Secretiveness and shyness
It is my belief that no matter how widespread the implication of the issue of secretiveness in Japanese culture, the basis of the issue is their biologically based bashfulness and shyness, as well as interpersonal sensitiveness. Sense of shame has been found to be so close to many Japanese. It is well known that Ruth Benedict (1946) formulated that Japanese society as "a shame culture" (as opposed to American society, which she termed "a guilt culture"). As I stated in 1994, shame is given different meanings in various cultural contexts. In Japan, shame-prone and self-effacing behavior tends to be given positive functional value and is actively promoted by society. In the United States, society tends to prohibit such shame-prone behavior and the show of one's vulnerability, while encouraging the visible demonstration of one's power and capacity.
Historically, Japanese people have become used to being characterized as shame-prone, shy, self-effacing, reserved, and apologetic, even though they show some resistance or reservation in accepting the designation of their culture as a "shame culture" with its rather negative connotations. Many authors argue that social phobia has a much higher prevalence in Japan than in the Western world (Kasahara, 1974; Kora, 1955; Yamashita, 1977).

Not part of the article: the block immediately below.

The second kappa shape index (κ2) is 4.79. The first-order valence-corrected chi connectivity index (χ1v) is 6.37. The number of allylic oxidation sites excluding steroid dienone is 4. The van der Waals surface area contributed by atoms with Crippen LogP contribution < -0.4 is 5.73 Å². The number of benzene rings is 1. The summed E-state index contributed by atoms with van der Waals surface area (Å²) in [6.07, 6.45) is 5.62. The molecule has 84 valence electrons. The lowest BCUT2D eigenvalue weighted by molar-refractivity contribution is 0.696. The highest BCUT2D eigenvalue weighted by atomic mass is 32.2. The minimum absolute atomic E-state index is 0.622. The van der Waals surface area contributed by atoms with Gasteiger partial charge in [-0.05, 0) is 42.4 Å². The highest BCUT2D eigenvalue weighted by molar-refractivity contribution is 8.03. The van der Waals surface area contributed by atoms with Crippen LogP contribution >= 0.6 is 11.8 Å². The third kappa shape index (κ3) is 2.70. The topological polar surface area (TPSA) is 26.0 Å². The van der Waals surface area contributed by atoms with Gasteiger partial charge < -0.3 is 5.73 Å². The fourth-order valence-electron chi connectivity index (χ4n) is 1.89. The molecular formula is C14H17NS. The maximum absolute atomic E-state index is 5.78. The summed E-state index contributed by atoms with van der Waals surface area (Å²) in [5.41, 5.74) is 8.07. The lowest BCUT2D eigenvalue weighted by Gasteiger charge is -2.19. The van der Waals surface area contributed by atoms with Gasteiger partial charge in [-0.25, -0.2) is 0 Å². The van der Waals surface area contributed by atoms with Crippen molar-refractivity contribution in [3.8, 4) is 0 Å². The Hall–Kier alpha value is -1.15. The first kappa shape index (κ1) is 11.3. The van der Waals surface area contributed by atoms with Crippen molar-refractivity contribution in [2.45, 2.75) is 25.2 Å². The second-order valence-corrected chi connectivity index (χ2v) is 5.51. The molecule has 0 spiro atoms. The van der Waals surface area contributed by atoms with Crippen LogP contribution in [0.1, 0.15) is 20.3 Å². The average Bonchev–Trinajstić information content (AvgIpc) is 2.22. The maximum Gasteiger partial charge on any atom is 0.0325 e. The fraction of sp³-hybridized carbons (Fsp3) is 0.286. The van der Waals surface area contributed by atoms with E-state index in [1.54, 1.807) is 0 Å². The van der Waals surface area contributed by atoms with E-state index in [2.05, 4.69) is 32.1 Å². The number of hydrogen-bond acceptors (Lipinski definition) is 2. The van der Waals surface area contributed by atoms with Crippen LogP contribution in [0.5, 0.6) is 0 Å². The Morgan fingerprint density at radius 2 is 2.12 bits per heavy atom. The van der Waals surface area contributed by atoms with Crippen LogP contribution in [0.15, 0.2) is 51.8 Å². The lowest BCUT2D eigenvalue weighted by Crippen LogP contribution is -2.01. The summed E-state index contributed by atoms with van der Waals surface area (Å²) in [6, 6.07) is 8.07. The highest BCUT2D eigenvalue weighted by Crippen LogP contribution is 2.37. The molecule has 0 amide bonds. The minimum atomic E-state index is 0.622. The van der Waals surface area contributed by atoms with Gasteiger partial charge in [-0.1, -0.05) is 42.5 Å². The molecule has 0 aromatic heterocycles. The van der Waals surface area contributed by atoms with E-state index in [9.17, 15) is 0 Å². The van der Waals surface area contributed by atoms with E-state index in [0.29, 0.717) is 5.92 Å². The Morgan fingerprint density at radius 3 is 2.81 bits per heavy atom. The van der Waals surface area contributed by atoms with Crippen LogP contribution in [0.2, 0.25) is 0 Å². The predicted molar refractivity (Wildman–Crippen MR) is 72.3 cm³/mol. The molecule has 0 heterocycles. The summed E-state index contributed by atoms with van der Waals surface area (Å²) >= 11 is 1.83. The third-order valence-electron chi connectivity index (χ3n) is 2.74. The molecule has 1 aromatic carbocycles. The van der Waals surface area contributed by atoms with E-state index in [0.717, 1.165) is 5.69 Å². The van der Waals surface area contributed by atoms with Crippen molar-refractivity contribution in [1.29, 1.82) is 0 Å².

Kasahara (1974) reported that 10% of new students in a Japanese university who were under psychiatric care had a diagnosis of social phobia, and that its prevalence was second only to depressive reactions and psychosomatic disorders. A report by Uchinuma (1983) indicated that 2.5% of psychiatric outpatients in a Japanese mental hospital had a primary diagnosis of social phobia.
In Japan, a cluster of neuroses with socially phobic features as well as hypersensitivity and pervasive hypochondriacal concerns has been called "shinkeishitsu," which a Western textbook of psychiatry describes under the rubric of "cross-cultural syndromes" (Kaplan & Sadock, 1988). Half a century ago, Morita (1960), a pioneer in the study of shinkeishitsu, postulated that there is a shinkeishitsu-prone innate temperament that he called "hypochondriacal temperament." According to Morita, people who are born with this temperament are overly sensitive, self-reflective, and notice even minimal changes
Generally speaking, Japanese authors appear to assume that the culturally encouraged show of shame-proneness among the Japanese is enough to explain the reported high prevalence of social phobia among them.
This general discussion of shame in the Japanese cultural context paves a way to the following discussion of secretiveness in their culture.